HR Monitor vs. Trackers

27 Nov

For years, I have been working out without a legitimate heart rate monitor, besides my GPS watch I had for running that did track my calories (but was not based accurately on my weight or age). Instead, I relied on website trackers like Sparkpeople and Myfitnesspal to track calories burned.

For the most part, I figured they overestimated it by a bit. No better way to convince you to continue working out and using their site by posting bloated calorie burns. And, for the most part, it worked on me. I set my target at an unreal calorie burn number and would be thrilled when I hit that number week after week while only committing about 45 minutes per day.

An old friend of mine from high school is a personal trainer, and she frequently posts her daily calorie burns from her favorite workouts. She is a former fitness competitor, so her burn would be outstanding. But it mirrored mine. That was the first sign that something may be up, and that the number I was tracking was more than just inflated.

I started poking around online on how sites like these determined calorie burns. All the websites and trackers I would use had vast databases of workouts. Check out sparkpeople’s! Finally, I found a site that gives a vague method from fitday.com:

We begin with the amount of calories you burn currently (for calculations assume 12 calories burned per pound for women and 15 calories burned per pound for men). Add the amount of calories burned by your exercise (with walking, you burn .30 x your weight by walking 3 to 4 miles per hour).

But, what if I dont give my all that day (like today when I was feeling a bit off?). Or, what if my instructor was lazy and gave us a pretty easy workout compared to her normal thigh burner? These numbers cannot be same for me (who is admittedly overweight) compared to the girl who spends her life working in fitness.

So, on a whim and fueled by Black Friday, I bought myself a Polar FT4. Polar is the leader in heart rate monitors for fitness. (I will review the watch itself later after I get a good solid week with it.) That being said, I figured that a million users and a ton of friends using it couldn’t be wrong for this experiment.

Here’s my hypothesis: Trackers like Sparkpeople and Dailyfitnesspal, despite being set for my weight, height, gender, and age, would overestimate my calorie burn for a 1/2 hour kettlebell class by over 100 calories. It would be about 20-30 calories off on my 20 minute hill climb treadmill walk (moderate pace, but first thing in the morning).

Experiment: I brought the watch today for my 6am workout. As normal, I started out with some stretching and walking around the gym. Obviously, my heart was pretty much in a good base rate when I started since I literally rolled out of bed.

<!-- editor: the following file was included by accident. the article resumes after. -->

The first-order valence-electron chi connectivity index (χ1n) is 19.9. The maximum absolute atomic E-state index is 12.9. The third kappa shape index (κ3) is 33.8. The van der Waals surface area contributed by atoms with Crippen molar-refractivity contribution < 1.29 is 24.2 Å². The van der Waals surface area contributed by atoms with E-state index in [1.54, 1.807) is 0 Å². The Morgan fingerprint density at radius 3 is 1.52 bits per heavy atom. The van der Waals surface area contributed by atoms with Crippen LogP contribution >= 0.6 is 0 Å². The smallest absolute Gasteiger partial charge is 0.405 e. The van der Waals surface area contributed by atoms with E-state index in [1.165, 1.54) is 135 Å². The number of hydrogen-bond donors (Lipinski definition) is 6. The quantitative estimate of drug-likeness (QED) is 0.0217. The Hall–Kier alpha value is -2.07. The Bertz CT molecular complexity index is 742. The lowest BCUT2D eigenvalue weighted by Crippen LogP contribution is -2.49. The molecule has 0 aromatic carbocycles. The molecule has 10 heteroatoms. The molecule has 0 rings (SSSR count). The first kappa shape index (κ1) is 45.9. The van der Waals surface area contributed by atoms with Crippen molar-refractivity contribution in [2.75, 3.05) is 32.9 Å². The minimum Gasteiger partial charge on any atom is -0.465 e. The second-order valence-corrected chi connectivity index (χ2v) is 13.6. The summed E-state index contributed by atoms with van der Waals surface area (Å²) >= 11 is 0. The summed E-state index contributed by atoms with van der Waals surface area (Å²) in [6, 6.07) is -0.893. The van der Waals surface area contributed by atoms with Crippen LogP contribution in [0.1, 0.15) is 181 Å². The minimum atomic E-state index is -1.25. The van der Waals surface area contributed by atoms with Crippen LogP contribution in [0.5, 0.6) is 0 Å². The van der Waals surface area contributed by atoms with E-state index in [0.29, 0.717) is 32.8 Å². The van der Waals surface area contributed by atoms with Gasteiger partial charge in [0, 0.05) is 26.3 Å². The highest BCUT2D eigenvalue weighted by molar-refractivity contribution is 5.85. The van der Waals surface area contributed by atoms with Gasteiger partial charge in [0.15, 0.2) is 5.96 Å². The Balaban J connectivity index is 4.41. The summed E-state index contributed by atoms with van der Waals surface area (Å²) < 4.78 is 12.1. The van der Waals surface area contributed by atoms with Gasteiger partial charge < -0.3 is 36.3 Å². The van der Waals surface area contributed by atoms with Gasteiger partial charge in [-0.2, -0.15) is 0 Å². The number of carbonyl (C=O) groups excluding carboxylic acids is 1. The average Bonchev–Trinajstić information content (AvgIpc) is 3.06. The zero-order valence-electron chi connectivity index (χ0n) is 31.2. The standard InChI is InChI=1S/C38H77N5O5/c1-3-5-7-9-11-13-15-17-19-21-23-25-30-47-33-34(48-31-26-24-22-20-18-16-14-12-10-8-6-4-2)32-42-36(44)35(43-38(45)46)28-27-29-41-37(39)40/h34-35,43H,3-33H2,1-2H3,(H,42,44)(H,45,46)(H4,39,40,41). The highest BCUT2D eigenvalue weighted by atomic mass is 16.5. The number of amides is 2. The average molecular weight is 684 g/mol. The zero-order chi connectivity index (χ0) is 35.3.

I start my Tuesdays with a light walk on the treadmill since there is no 6am class. I pick a typical 20 minute, scripted hill work with the max speed at 3.5 and the max hill at 7.0. No cool down. I feel pretty decent, no sweat just yet. Here are the results:

  • Treadmill reading: 158 calories
  • Sparkpeople reading: 192 calories
  • Myfitnesspal reading: 175 calories
  • WW activity points: 1
  • POLAR READING: 135 calories

So, the treadmill was the closest estimator. To be fair to it, it did not have a heart rate hand holder, so if you use that, it may be even closer. My beloved Sparkpeople, where I do most of my fitness tracking was WAY off by 60 calories. To give you a better idea, to actually get to 192 calories at the rate I was at, I would have to work out around 8 more minutes, or near half of my planned 20 minute workout.

After hopping off (and cleaning down) the treadmill, I head straight to my kettlebell class. This is one of my favorite classes because I’ve seen significant improvement in my form and strength. The teacher is also great and gives us a variety of sets. She starts the class with a version of kettlebell swings, moves to lunges and squats, gets a couple of core, and then 2 or 3 sets of arms and shoulders. No rest between the :45 sets, and we repeat each round 3 times with a 2 minute rest between the rounds. We then do about 3 challenging core sets.

Today, I used a medium set (17lbs), a heavy set (22lbs), and one small one for the lunges on the last round (12lbs). This is about typical, if not a bit heavier for me.

Here is the readout for my 30 minute class:

  • Sparkpeople: 600 calories
  • Myfitnesspal apparently doesn’t list kettlebell in their cardio or strength, so this is out. But, I am guessing that they would estimate it around 20 cals/minute = around 600.
  • WW activity points: 4
  • POLAR READING: 249 calories. 

In other words, according to my HR monitor, I didn’t even burn HALF of the calories I believed I had before today. Pretty disappointing, to be honest. I felt defeated walking out of the gym.

Am I going to give up on the class because of this reading? NO! This class, even if it is less effective in burning calories than I had originally believed, still works me up in to a good sweat, and I leave feeling stronger and more fit. Believe me, that’s half the battle.

Moral of the story: You can track and track all you want on WW, myfitnesspal, sparkpeople, etc., but there are so many other factors that determine your burn besides the pre-calculated nonsense or whatever comes out from holding on to a heart rate grip.

Just like the annoying State Farm, dont trust what you read on the internet!

Advertisements

Leave a Reply

Fill in your details below or click an icon to log in:

WordPress.com Logo

You are commenting using your WordPress.com account. Log Out / Change )

Twitter picture

You are commenting using your Twitter account. Log Out / Change )

Facebook photo

You are commenting using your Facebook account. Log Out / Change )

Google+ photo

You are commenting using your Google+ account. Log Out / Change )

Connecting to %s

%d bloggers like this: